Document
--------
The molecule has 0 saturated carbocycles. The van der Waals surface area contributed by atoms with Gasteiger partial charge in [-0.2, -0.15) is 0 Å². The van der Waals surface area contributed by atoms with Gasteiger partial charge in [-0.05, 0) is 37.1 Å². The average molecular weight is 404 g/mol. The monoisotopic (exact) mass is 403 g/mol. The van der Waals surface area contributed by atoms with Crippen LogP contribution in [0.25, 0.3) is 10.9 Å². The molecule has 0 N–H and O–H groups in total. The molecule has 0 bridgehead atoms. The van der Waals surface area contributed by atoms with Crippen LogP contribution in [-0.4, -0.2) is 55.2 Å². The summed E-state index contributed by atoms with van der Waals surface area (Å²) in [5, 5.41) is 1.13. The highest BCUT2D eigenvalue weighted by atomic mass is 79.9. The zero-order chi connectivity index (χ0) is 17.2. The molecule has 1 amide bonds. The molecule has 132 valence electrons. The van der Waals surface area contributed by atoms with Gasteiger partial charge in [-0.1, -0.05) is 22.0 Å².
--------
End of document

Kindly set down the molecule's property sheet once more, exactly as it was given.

The molecule has 0 saturated carbocycles. The van der Waals surface area contributed by atoms with Gasteiger partial charge in [-0.2, -0.15) is 0 Å². The van der Waals surface area contributed by atoms with Gasteiger partial charge in [-0.05, 0) is 37.1 Å². The average molecular weight is 404 g/mol. The monoisotopic (exact) mass is 403 g/mol. The van der Waals surface area contributed by atoms with Crippen LogP contribution in [0.25, 0.3) is 10.9 Å². The molecule has 0 N–H and O–H groups in total. The molecule has 0 bridgehead atoms. The van der Waals surface area contributed by atoms with Crippen LogP contribution in [-0.4, -0.2) is 55.2 Å². The summed E-state index contributed by atoms with van der Waals surface area (Å²) in [5, 5.41) is 1.13. The highest BCUT2D eigenvalue weighted by atomic mass is 79.9. The zero-order chi connectivity index (χ0) is 17.2. The molecule has 1 amide bonds. The molecule has 132 valence electrons. The van der Waals surface area contributed by atoms with Gasteiger partial charge in [-0.1, -0.05) is 22.0 Å².